Yosemite Death Highlights Concerns Rangers Have for Public

A ranger stands in a grove of knocked-down trees near Rainbow Falls after the November 30, 2011 wind storm | Photo: Courtesy Inyo National Forest

A trio of winter storms took to the Sierra Nevada Mountains this weekend claiming at least one life in Yosemite National Park. The incident exemplifies the dangers that persist in some mountain areas after a wind storm wreaked havoc across the state last November.

"The real danger is that a lot of trees haven't completely come down. They are hanging, still buckling," said Nancy Upham of the Inyo National Forest, which abuts Yosemite, on Friday. "More wind will push the trees over eventually."

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Downed trees | Photo: Courtesy Inyo National ForestSustained winds reached at least 150 mph on Mammoth Mountain within the forest during the November 30 storm. 400 to 500 trees were downed in the Mammoth Lakes Basin and neighboring Reds Meadow Valley, home to Devils Postpile National Monument.

Upham explained that the lack of snow earlier this winter has allowed the Forest Service to get a head start on clearing out debris, but snow brought in this weekend may slow or halt progress. The Pacific Crest and John Muir trails are both impassable out of Reds Meadow, and much of the surrounding area has sustained damage. "We definitely know that we have our work cut out for us next summer," she added.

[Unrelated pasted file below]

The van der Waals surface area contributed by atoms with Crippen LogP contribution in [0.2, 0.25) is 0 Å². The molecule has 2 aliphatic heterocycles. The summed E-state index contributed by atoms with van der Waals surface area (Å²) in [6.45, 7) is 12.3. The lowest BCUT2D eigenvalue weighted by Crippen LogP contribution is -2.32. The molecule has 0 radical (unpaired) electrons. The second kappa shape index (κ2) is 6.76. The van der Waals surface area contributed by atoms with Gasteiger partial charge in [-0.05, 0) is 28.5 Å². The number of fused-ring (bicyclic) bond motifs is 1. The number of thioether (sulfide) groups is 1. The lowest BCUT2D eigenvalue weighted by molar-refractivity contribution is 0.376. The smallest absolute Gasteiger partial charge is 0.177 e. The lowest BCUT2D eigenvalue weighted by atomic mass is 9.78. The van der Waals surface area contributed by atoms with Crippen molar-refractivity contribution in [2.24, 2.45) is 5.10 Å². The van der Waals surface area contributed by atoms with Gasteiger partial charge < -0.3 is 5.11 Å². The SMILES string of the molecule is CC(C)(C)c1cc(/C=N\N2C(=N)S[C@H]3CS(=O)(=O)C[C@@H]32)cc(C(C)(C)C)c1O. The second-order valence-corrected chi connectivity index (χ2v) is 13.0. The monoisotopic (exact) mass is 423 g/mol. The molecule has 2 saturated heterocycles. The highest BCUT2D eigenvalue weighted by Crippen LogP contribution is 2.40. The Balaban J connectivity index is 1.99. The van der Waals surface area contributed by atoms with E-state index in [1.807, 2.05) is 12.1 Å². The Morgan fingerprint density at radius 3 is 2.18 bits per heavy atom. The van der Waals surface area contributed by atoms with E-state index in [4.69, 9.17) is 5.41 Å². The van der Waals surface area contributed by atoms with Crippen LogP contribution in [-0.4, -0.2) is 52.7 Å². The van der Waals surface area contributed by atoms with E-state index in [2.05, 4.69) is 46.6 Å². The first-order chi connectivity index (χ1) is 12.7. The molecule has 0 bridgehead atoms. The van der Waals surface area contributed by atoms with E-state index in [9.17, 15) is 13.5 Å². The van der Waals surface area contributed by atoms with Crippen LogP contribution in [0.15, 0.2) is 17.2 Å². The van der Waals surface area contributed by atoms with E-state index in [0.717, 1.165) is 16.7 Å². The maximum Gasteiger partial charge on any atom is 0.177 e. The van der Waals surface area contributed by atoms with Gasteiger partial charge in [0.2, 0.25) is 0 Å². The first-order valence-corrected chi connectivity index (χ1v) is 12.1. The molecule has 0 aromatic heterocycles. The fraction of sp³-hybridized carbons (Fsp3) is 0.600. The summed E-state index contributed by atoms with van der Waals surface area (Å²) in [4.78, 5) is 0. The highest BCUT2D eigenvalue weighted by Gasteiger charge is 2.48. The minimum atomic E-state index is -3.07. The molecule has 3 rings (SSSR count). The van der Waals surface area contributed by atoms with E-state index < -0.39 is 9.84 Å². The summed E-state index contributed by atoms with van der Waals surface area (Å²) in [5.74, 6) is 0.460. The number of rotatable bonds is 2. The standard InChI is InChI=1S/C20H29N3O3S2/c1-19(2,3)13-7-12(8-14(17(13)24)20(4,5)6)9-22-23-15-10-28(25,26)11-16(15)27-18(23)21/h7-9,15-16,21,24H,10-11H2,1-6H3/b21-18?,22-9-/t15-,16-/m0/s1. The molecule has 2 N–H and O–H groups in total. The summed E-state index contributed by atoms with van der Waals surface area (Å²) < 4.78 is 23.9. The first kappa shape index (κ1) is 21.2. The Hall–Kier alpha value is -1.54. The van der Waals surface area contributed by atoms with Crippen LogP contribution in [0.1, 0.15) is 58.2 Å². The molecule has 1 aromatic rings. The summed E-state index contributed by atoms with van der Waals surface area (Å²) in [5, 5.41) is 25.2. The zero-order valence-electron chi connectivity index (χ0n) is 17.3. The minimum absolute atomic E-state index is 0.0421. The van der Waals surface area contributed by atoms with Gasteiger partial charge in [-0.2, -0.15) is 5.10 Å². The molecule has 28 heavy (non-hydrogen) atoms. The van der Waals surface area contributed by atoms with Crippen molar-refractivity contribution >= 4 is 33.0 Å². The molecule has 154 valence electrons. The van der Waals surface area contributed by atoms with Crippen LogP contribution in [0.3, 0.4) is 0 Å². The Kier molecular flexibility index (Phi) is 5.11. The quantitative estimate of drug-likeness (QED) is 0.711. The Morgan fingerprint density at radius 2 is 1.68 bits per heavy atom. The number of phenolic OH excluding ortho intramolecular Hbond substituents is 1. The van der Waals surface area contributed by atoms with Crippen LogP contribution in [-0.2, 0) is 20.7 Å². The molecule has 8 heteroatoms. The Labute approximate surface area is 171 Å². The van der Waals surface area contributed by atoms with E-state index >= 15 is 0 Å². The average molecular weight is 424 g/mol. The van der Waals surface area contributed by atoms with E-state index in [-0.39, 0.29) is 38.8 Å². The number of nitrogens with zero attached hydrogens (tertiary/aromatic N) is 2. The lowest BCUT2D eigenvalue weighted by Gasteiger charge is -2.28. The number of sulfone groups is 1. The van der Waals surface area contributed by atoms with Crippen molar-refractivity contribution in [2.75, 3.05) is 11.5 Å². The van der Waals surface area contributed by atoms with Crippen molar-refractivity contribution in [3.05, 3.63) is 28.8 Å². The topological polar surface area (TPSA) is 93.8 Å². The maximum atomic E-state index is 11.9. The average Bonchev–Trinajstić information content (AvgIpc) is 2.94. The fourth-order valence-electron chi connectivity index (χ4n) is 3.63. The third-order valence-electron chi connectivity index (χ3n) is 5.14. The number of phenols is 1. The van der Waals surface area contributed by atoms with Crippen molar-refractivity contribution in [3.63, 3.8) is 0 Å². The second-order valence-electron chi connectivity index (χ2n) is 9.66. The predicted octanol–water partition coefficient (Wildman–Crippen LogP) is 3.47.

On Saturday a part-time National Park employee died when a tree was uprooted by winds and fell onto his tent cabin, according to the Associated Press. The 27-year-old man worked as a park ranger during the busy season and was working for a winter concessionaire.

Upham on Friday said forest visitors, many who will be cross-country skiers at this time of year, should be aware of their surroundings. "People need to be alert. . . Be safe, tune in; trees could come down."

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About the Author

Zach Behrens is KCETLink's Editor-in-Chief of Blogs, where he oversees website editorial and advises on projects. When he does write, he mostly covers local government, environment, and the outdoors.
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